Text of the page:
It is many years now since I have wanted to go off and hide; to disappear from the world. At least in an active sense. That desire may always burn somewhere inside me. It has been true that I have often felt more comfortable in the wilds, away from the noise and bluster of the world of people. Yet, the wilds are not always a place, a defined locale, but more often a state of mind, of being.
This question of the word wilderness. Since reading it a few weeks ago, I have been troubled by the phrase “the first wilderness”. I understand what was meant by it, but it still made me scoff. In truth that is perhaps what troubles me most often, my inclination to have certain disdain for the works of my fellow humans. Do not mistake me this is not arrogance. I do not suggest that I hold myself in higher regard, but rather that as a member of the group I see folly in the doings, the comings and goings, the ponderings and blusterings of all of us.
Wilderness: an uncultivated, uninhabited, and inhospitable region; a neglected or abandoned area of a garden or town; a position of disfavor, especially in a political context.
There is often an inherent negativity in opinions towards the idea of wilderness. Not to all surely, but the fact remains that in mixed company you will argue over the meaning of the word; the perceived implications implicit to the concepts behind the word. Type the word into google and the preponderance of citations will refer to the Wilderness Act. A congressional piece of work which relies heavily on the word untrammeled.
Untrammeled: not deprived of freedom of action or expression; not restricted or hampered.
A state of being which exists without influence. Even as I type that it sounds absurd. What is fundamentally meant by the idea, as I understand it, is a place that exists absent of the influence of humans. Which is again absurd. Profoundly absurd in regards to the exclamation, or proclamation, as it may be, that we created “the first wilderness”. Or perhaps not. Perhaps in that statement can be examined all that is fundamentally human.
Once upon a time I read this:
“Whatever in creation exists without my knowledge exists without my consent.”
This morning I read this:
“When he walked out into the sun and untied the horse from the parking meter people passing in the street turned to look at him. Something in off the wild mesas, something out of the past. Ragged, dirty, hungry in eye and belly. Totally unspoken for. In that outlandish figure they beheld what they envied most and what they most reviled. If their hearts went out to him it was yet true that for very small cause they might also have killed him.”
It was this that finally stirred in me the drive to tread this path. Particularly the last two sentences. This is where the truth lies in regards to wilderness; in the human relationship to it. It is the ever present internal struggle we each have with ourselves, with each other, with our world, with our existence, with our beliefs.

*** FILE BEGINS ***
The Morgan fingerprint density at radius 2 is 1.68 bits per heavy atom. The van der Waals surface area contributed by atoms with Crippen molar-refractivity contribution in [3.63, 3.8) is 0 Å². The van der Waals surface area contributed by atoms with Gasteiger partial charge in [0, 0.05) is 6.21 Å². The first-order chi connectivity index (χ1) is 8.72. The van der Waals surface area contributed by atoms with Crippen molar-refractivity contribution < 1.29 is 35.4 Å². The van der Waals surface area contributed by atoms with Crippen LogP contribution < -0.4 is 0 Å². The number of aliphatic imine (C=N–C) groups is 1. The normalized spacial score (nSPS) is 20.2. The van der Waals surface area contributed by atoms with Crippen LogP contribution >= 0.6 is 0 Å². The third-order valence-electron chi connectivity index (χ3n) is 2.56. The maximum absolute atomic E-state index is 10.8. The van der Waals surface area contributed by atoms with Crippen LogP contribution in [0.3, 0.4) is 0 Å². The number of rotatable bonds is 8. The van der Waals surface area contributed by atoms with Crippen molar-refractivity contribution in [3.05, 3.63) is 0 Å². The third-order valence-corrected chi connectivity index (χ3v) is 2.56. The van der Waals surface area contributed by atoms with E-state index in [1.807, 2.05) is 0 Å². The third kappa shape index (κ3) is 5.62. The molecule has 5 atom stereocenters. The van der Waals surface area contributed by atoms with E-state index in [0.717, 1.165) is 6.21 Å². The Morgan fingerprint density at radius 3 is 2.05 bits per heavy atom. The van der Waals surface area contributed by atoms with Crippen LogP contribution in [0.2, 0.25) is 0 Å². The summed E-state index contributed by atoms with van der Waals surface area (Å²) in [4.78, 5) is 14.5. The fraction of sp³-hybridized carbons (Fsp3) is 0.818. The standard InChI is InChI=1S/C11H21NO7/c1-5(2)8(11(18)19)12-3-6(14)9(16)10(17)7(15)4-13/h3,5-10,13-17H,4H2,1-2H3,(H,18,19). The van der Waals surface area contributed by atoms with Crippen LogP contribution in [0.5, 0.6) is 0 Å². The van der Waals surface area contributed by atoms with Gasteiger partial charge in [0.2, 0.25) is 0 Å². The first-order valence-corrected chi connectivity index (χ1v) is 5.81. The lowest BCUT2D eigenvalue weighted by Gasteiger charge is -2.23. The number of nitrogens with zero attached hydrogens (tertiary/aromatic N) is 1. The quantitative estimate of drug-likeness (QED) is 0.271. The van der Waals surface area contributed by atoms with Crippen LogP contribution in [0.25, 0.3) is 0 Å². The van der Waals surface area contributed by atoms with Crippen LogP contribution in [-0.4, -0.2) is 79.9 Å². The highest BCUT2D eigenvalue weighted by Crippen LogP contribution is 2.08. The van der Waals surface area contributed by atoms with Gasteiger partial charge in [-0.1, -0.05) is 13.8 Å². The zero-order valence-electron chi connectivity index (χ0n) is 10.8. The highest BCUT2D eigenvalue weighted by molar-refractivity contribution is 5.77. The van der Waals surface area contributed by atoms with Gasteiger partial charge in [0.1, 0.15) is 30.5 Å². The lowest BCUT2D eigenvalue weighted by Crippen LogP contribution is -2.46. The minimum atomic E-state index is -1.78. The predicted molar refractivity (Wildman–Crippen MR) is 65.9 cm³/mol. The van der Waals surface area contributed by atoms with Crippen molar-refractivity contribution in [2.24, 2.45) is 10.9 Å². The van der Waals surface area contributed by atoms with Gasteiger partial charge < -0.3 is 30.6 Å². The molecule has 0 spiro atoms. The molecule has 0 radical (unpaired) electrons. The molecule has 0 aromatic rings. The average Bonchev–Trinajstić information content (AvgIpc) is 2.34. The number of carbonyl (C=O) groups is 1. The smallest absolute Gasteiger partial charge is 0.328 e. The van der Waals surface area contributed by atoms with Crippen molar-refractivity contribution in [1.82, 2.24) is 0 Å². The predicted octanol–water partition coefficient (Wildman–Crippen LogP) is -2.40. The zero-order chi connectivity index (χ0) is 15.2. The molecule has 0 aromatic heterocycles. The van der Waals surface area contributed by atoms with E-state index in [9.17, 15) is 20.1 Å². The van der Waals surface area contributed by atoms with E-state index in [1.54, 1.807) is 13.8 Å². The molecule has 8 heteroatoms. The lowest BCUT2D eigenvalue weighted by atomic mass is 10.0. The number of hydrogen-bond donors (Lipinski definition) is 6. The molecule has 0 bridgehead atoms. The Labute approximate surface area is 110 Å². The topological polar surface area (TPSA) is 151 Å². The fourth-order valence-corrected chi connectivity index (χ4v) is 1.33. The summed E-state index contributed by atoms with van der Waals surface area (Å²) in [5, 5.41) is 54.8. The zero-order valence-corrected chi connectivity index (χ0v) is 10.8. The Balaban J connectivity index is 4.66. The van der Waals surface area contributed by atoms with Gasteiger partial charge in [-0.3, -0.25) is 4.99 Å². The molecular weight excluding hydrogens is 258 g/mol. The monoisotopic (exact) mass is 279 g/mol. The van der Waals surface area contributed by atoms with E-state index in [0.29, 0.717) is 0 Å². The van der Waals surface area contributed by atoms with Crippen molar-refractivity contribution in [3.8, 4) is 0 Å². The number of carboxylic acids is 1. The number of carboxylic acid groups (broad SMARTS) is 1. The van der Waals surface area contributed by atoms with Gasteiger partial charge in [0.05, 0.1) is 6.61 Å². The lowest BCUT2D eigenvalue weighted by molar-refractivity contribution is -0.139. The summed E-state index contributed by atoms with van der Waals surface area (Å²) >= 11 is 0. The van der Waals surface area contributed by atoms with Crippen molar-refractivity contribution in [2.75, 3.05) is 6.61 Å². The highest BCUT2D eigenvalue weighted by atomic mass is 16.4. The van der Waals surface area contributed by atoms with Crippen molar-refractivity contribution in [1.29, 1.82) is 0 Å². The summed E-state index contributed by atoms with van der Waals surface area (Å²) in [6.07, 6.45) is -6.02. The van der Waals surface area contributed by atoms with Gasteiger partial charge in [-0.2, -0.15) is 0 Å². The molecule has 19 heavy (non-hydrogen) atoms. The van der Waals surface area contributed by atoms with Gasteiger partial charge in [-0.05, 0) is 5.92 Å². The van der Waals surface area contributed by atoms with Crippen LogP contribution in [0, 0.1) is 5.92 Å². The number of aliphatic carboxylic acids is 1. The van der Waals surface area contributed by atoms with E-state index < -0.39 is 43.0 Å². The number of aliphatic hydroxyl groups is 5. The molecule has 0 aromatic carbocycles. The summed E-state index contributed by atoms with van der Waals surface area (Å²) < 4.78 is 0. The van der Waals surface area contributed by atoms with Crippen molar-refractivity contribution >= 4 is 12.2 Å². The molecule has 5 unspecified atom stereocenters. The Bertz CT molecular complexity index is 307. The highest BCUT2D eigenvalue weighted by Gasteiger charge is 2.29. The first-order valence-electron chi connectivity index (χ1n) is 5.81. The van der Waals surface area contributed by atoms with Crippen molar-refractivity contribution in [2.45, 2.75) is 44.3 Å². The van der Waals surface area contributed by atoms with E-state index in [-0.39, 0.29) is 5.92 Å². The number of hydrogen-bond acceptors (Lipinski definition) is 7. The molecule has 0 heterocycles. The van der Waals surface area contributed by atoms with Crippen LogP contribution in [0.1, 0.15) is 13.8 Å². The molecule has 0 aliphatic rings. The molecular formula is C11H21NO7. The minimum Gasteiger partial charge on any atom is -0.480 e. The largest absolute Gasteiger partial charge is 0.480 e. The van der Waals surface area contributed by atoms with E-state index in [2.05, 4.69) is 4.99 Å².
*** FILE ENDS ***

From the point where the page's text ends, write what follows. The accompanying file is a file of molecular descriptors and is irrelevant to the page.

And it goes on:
We love and we hate free will.
We desire control of our experience, our surroundings, whether in the world or in our minds; which amount to the same thing in many ways. Yet, too often we fear to exert control, and similarly many desire rather to have control exerted over them. The wilderness of the mind; we wish to be able to roam free there, free of the influence of others, yet when we walk those paths we fear where they might lead. Too young we are taught that we must cultivate our minds and not to let them wander. We are encouraged (to put it lightly) to behave with restraint and self-control, and living the way we must, in direct proximity to one another most of the time, there may well be sense in this. But that sense of control is too often developed out of proportion in the drive to then control one’s surroundings.
Wilderness, to some, represents freedom; freedom of existence, freedom from influence, freedom of experience perhaps. To others, being uncontrolled and unconstrained, it represents fear and uncertainty; fear of being lost, out of control. To others perhaps wasted opportunity; unclaimed resources, unharnessed abilities, undirected existence. Mind or landscape, the same is true for both.
The first wilderness is beyond our grasp. We do not create such ideals; do not define them. Or perhaps we do, but only to ourselves, to our own human experience. And in so doing what have we done? Have we advanced our understanding in some manner? Our experience? If so, of what? Of ourselves? In establishing “the first wilderness” did we not merely exhibit our presumption to exert control over our surroundings? By declaring a place “untrammelable”, do we in some way boost ourselves up to a more enlightened state of understanding and existence?
I understand the purpose for this and in truth, have been a supporter of the idea. Though in deeper consideration, it too often for me falls back to another example of praising our own perceived triumph over previous tragedies. Exclaiming pride in our own actions which merely serve to forestall or undo our own bad behaviors.
Perhaps this is learning? Growth? I am uncertain, for the fundamental argument is still there. We still love and hate ourselves… “In that outlandish figure they beheld what they envied most and what they most reviled. If their hearts went out to him it was yet true that for very small cause they might also have killed him.”
And what of those who wish to hide? To be alone? To wander? Can they be allowed to go on thus; unrestrained, undirected, uncultivated? How boundless can such wilderness be? Where do we go from here?